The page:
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Belgian Beer Weekend Live Stream, Webcam Feed

World Events, September , Belgian Beer Weekend
 

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Looking to tickle your taste buds and sample some truly wonderful Belgian Biers, then this festival is for you. Held annually at the Grand-Place, you are guaranteed to be impressed with a wide range of distinctive beers. At least 50 breweries, ranging from small, medium-sized to large Belgian breweries, participate to present you their best selections of beers. Belgium offers you a unique range of biers having the most contrasting tastes and flavours. Nowhere else in the world you can find a larger choice of regional, authentic and colourful biers.

Beer in Belgium varies from the popular pale lager to lambic beer and Flemish red. Belgian beer-brewing's origins go back to the Middle Ages. There are approximately 125 breweries in the country, ranging from international giants to microbreweries, which produce a wide range of beers. In Europe, only Germany, France and the United Kingdom are home to more breweries. Belgians drink 93 litres of beer a year on average. Beer has been made in Belgium since at least the Middle Ages. It is believed today that beer was brewed at some monasteries during this period; however, no written proof exists.[citation needed] The Trappist monasteries that now brew beer in Belgium were occupied in the late 18th century primarily by monks fleeing the French Revolution. However, the first Trappist brewery in Belgium (Westmalle) did not start operation until 10 December 1836, almost 50 years after the Revolution. That beer was exclusively for the monks and is described as "dark and sweet." The first recorded sale of beer (a brown beer) was on 1 June 1861.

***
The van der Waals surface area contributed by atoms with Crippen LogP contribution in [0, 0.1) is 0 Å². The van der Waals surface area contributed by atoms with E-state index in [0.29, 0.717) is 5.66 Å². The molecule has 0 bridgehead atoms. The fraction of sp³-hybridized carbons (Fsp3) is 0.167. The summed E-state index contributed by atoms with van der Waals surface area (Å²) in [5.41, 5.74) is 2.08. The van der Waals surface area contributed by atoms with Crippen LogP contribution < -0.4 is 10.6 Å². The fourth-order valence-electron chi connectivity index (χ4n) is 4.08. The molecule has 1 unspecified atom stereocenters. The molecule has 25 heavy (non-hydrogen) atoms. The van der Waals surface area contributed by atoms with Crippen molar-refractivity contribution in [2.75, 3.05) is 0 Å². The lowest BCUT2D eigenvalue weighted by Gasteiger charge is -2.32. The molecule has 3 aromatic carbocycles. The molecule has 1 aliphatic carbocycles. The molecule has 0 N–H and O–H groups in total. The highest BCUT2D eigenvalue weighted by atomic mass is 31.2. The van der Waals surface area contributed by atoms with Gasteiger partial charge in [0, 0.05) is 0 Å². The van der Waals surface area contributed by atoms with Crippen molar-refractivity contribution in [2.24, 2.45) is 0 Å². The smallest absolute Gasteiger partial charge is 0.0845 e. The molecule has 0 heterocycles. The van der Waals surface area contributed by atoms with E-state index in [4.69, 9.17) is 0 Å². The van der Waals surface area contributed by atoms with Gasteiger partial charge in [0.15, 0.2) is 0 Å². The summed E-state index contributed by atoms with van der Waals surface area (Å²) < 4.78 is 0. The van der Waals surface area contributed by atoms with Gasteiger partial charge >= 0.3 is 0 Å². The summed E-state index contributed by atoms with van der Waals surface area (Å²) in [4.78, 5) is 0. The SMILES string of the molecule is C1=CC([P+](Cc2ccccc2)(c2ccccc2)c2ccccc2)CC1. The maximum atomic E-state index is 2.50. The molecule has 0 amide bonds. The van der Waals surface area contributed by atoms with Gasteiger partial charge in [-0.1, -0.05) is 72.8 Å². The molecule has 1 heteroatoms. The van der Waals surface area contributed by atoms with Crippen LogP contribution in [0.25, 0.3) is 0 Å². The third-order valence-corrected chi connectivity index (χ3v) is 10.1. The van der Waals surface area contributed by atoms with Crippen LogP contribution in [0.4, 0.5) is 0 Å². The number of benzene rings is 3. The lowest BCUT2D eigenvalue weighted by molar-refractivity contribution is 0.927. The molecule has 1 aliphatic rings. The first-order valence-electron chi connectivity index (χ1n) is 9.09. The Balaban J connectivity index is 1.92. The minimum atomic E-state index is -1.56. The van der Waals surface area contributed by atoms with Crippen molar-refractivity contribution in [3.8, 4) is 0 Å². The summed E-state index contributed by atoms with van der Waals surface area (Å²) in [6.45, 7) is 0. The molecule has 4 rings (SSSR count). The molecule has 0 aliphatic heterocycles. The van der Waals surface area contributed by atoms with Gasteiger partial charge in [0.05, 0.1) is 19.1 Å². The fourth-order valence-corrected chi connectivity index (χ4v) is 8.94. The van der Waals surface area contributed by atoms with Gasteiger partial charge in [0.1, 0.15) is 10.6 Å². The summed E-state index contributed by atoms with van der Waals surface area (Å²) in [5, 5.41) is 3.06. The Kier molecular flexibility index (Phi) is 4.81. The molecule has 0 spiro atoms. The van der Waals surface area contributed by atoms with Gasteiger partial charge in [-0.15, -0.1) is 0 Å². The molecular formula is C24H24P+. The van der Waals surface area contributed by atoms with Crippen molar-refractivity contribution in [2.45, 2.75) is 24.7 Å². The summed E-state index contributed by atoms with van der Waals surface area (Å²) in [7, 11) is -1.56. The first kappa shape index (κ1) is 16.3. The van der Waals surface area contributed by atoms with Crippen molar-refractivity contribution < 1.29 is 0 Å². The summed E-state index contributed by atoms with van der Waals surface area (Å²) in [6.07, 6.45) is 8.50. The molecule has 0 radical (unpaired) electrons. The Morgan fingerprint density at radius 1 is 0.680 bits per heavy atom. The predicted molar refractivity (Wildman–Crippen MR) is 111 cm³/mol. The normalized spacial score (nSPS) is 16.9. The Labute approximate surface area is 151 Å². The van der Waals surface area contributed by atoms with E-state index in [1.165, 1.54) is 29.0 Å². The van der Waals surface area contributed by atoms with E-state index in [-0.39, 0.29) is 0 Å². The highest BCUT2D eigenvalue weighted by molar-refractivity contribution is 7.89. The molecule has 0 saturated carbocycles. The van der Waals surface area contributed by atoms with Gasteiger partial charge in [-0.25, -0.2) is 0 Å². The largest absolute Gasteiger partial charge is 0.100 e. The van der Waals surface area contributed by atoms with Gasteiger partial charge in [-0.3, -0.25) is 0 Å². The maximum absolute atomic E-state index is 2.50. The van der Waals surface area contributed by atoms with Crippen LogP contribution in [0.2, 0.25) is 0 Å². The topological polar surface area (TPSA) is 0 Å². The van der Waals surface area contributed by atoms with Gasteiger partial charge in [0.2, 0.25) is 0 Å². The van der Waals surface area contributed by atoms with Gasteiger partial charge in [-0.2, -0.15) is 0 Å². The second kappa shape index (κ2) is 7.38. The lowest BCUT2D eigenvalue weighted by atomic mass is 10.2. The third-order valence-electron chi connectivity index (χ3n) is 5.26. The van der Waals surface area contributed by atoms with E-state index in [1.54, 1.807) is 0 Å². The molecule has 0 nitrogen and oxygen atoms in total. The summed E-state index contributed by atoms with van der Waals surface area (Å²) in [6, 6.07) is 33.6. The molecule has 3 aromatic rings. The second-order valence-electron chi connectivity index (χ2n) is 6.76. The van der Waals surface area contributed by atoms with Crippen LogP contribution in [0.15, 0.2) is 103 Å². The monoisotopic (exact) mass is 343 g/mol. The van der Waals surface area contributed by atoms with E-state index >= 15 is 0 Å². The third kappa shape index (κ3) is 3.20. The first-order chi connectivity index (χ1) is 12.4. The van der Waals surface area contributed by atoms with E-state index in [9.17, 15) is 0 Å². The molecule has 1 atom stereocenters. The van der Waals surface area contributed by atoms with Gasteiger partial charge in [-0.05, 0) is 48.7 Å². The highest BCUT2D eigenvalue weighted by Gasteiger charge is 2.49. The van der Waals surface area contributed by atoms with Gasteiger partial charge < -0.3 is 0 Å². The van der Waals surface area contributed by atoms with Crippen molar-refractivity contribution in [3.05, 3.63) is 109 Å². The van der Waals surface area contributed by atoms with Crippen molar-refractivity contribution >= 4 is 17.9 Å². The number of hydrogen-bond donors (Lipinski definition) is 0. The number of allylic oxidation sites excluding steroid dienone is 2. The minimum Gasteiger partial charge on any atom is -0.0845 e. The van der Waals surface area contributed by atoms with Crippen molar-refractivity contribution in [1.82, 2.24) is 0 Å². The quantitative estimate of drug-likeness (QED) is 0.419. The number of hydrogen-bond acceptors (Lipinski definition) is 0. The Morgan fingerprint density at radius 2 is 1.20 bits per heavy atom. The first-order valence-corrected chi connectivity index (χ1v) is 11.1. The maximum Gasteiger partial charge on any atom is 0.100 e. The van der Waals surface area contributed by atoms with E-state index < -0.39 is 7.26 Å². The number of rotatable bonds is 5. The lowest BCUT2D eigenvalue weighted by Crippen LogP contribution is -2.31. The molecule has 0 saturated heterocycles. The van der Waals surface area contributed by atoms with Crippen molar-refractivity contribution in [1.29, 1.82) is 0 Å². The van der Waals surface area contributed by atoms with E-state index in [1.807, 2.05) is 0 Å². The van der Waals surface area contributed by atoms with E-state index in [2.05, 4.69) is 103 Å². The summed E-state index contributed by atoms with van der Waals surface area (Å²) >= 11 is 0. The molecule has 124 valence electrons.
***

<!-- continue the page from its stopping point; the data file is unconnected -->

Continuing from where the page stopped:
The Grand Place is the central square of Brussels. It is surrounded by guildhalls, the city's Town Hall, and the Breadhouse (French: Maison du Roi, Dutch: Broodhuis). The square is the most important tourist destination and most memorable landmark in Brussels, along with the Atomium and Manneken Pis. It measures 68 by 110 metres (223 by 360 ft), and it is a UNESCO World Heritage Site. The Grand Place continued to serve as a market until November 19, 1959, and it is still called the Grote Markt or Great Market in Dutch. Neighbouring streets still reflect the area's origins, named after the sellers of butter, cheese, herring, coal and so on. The Grand Place was named by UNESCO as a World Heritage Site in 1998. One of the houses was owned by the brewers' guild, and is now the home of a brewers' museum.

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